Tuesday 21 January 2020

'I broke Steve McMahon's nose twice in one night' - Bruce Grobbelaar

Bruce Grobbelaar during a Barclays League Division One match against Manchester City at Maine Road
Bruce Grobbelaar during a Barclays League Division One match against Manchester City at Maine Road

Simon Hughes

Liverpool in the 1980s were a relentlessly successful machine, but a new book from Simon Hughes goes behind the scenes to uncover fighting, backbiting and more

Bruce Grobbelaar 1981 -1994

Appearances: 628

Honours: European Cup, European Super Cup, League (x6), FA Cup (x3), League Cup (x3)

Bruce Grobbelaar nods earnestly. "I can tell you this because it's history and we both laugh about it," says the 55-year-old, who won more medals at Liverpool than any other 'keeper in the club's history. "I broke Steve McMahon's nose twice in one night."

It was October 1987 and Liverpool had beaten Dundee 4-0 in a friendly. There was a party at St Andrews, overlooking the golf course. "We were all having a pint afterwards and Steve got into a disagreement with (Liverpool team-mate) Barry Venison. All the Dundee players wanted to get involved, so I pulled the pair of them to one side.

"Steve blew his top and swung a punch at me. So I headbutted him and bust his nose. He whinged to (manager) Kenny (Dalglish) and the boss tried to blame me. But the receptionist of the hotel confirmed that Steve was the aggressor."

Grobbelaar roomed with Craig Johnston. "The attitude from the decision-makers was probably: 'Let's put the two freaks together.' Craig was a constant moaner. After the fight, he refused to room with me. 'You know these Scousers,' he said. 'Macca will try to get into our room and attack you.'?"


At 3.20am Grobbelaar was awoken by somebody knocking a lampshade outside his door. "I hid behind the door in the bathroom and watched the person creep in. Craig was right – he was canny like that. I tapped Macca on the shoulder and smacked him across the nose. He never messed with me again."

Grobbelaar, with his penetrating gaze, earring and handlebar moustache, bursts into unruly laughter. Yet for someone with such a jovial reputation, the story of his journey from Zimbabwe – or Rhodesia, as it was then known – to the summit of English football is a dark one.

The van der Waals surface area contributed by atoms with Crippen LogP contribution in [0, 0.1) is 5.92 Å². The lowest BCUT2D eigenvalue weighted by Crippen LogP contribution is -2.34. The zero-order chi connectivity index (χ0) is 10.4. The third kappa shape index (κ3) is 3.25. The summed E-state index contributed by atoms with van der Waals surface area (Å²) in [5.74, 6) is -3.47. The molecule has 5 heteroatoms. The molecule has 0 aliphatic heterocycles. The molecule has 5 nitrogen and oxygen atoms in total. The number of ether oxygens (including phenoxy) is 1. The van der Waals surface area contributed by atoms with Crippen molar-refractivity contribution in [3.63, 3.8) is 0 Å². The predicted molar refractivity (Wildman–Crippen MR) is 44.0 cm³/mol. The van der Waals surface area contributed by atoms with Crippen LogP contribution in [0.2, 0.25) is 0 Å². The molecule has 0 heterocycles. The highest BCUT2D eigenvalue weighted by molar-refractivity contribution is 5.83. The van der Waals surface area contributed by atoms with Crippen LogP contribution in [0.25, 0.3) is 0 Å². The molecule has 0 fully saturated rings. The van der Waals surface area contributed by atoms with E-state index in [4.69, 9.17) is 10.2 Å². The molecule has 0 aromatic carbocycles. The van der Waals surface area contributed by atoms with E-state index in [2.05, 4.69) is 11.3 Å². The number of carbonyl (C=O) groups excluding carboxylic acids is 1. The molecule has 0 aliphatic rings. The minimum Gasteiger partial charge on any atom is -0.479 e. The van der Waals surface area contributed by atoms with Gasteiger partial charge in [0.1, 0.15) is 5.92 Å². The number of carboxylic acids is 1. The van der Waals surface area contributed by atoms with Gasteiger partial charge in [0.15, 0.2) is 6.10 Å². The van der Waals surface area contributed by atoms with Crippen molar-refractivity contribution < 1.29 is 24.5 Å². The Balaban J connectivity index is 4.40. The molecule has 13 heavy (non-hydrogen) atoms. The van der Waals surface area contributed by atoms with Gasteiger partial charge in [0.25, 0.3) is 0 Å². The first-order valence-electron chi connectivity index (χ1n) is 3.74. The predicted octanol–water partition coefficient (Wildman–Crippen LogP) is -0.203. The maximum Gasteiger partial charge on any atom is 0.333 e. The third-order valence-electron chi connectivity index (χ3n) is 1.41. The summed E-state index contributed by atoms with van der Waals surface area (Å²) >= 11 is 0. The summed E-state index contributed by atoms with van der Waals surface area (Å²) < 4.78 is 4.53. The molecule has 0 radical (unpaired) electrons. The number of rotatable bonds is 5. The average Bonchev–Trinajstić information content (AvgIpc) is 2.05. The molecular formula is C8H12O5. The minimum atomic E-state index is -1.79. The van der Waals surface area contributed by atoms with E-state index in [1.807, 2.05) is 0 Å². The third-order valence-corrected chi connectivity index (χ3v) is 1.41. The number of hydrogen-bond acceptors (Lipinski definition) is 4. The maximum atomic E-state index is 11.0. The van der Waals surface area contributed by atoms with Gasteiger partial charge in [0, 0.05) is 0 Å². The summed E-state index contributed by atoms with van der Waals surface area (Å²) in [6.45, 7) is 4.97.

"People think that because I was at Liverpool for such a long time – in a period where the club was very successful – that it was bliss all the way," he says.

"But at the start, because of poor performances, I received death threats. I played for the club through two stadium disasters then later was falsely accused of fixing matches. I loved my time there, but it would be a lie to say it was always a walk in the park."

Grobbelaar, who lives in Canada, was born in Durban, South Africa, in 1957 and his family moved to Rhodesia when he was two. "The surname Grobbelaar is roughly translated in English from original Dutch as 'clumsy', so I think I was struggling from the start to rid myself of the clown tag that plagued me throughout my career."

As he grew up, racism was everywhere. "We were taught in school that there was a fundamental difference between black people and white people – that we were superior," he recalls.

Grobbelaar's fledgling career was interrupted when he was called up to fight in the Bush War. The next two years changed his outlook on life. "How can I forget or forgive myself for killing a fellow human being, even if it was in a war? I still have nightmares. All else in life seems insignificant compared to my years in the forces.

"When you're eyeball to eyeball with the enemy, you know that one of you is going to die. But that doesn't make it any easier in dealing with the guilt. My time came when we were helicoptered into a village on the Mozambique border with the sole instruction of shooting anything that moved. One of the enemy came at me and I shot him. I felt nothing but relief at the time. To say it changed me is an understatement. From then on, I set out to live life to the full."